Life Stories

Reflections on my upbringing, fatherhood, and trying to be a better person.

Why My Parents Dog Tagged Me as a Kid

Growing up my sisters and I would spend summer days roaming the neighborhoods on our bikes, heading home when the street lights started to buzz or my dad whistled with his index fingers.

Then when I was around 8 or 9, my parents gave each of us a dog tag bracelet. It was a shiny piece of rectangular metal, on which was inscribed our home address and telephone number. We wore these around our skinny suntanned wrists. 

I don’t remember being given an explanation. I don’t remember asking for one either. I assumed it was in case I kicked the bucket. (Even in death it’s good to be useful, or at least considerate of your first responders.)

When school was back in session the metal tag proved to have upsides. My peers assumed I was diabetic or allergic to bees. I let them think this for a while because it was nice to see their look of concern and soak up sympathy. I imagined them realizing in their heart of hearts that they’d taken my presence for granted. But never again. The school lunch room would be my new kingdom. Here, Aaron, sit by me. No, Aaron, over here by me. You can have my chicken nuggets. 

The tag was useful for other purposes. Slouching in my homeroom desk, I could fidget the tag when I grew bored. I’d flip it over and back again. I’d twist it around until it pinched my arm hairs. I was a dog with its favorite chew toy. 

Some 30 years later it occurred to me that my parents bought the identity tags shortly after Jacob Wetterling was kidnapped. Jacob Wetterling lived in a similar small town not all that far from mine. He and his friends were roaming on their bikes, much like my sisters and I would. He got in a car with a stranger and was never heard from again. I remember seeing his school picture on the back of the milk carton. He was on the bulletin board at Dairy Queen. I remember eating an Oreo Blizzard and thinking he looked like my friend’s older brother. 

Buying identity bracelets was probably my parents way of braving a new world. Until Jacob Wetterling, peddling your Huffy bike unsupervised all day was childhood 101 in a small town. But times change, the world gets meaner in some ways (kinder in some ways, too). Parents are left with the hard task of figuring out how to extend the proverbial playpen.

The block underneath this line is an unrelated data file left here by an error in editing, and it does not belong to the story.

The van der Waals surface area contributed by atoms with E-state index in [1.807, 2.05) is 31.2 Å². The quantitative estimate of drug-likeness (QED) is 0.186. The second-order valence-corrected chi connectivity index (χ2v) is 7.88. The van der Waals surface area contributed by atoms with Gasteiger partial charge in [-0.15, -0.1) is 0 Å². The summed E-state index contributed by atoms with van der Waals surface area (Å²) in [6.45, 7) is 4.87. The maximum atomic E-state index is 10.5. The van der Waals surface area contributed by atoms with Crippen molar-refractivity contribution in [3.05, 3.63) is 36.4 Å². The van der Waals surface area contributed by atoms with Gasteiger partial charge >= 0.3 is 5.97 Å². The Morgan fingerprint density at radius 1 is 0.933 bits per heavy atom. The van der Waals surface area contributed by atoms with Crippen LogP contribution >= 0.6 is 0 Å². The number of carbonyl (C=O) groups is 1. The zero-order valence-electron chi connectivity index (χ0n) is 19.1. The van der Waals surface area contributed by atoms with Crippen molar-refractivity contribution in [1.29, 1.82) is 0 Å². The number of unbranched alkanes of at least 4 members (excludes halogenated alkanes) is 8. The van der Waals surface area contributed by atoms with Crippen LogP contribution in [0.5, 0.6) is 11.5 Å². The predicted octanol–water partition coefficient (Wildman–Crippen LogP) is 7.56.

I don’t remember when I didn’t wear the bracelet anymore. It’s one of those memories that’s hard to pinpoint, like trying to remember the last time your mother held your hand while crossing the street One day she just didn’t anymore. But looking back, you’re thankful to be on the other side. 

And I wonder if someday our kids will remember this time in the same way. Maybe they’ll come across a picture of themselves wearing a mask, or they’ll be driving (flying?) the car and something will cue a memory: masking a stuffed animal or pretending to be a robber. 

It’s likely they won’t remember the last time you put the mask on them. I bet, though, they’ll understand you were a parent trying your best to brave a new world. 


I Was Wrong, and I’m Sorry

I didn’t feel right about posting a secret song yesterday. I also don’t feel right about saying much. Partly because I’m afraid I’ll say the wrong things. But also because I’m listening and processing. It feels like I will be (and should be) for the rest of my life.

I’ll just share one anecdote. Because I can’t stop thinking about how wrong I was. It’s about someone close to me. I’ll call him James, for privacy.

One day it was brought up in conversation that James never puts his hands in his pockets. Early on, his dad broke the habit, teaching him to always have his hands visible.

It wasn’t because James’s dad thought it was more polite or proper to have your hands out of your pockets.

It was because James is black. His dad worried James might someday be mistaken for a man pulling out a weapon. Simply because his hands were in his pockets. Simply because he is black.

When I first heard that story, I’m ashamed to say, I thought his father had been drastic. That at best he was overly worried. And at worst possibly paranoid. But I don’t think that anymore.

I was wrong, and I’m sorry.

Please let there be more love and justice, compassion and equality, and may we have the courage of our convictions in this important moment in history.


Kids 1, Quarantine 0

I am writing you from a makeshift hunting blind on the outer edge of my backyard. My sons Silas and August sit cross-legged beside me in the cool grass. Silas holds a yellow mason’s string tied to a twig 30 yards away. The twig props a cardboard box leaning upside down over rabbit pellets. Rabbit pellets are great for catching rabbits.

We are trying to catch a bird. 

I’m not sure if it’s a symptom of quarantine or not, but for the last three days …

Stage Fright at the Kittson County Fair

I was 16 when Adam Grafstrom asked me to join his band. He and Tony Erickson, the drummer, needed a bass player for their classic rock cover band. I was terrified. Real bands stood directly in front of people. I was used to church bands. We sat off to the side, like an orchestra pit. The audience wasn’t really an audience. It was people reading lyrics off a Powerpoint presentation. People not looking at me. People not looking at me is my favorite kind. …

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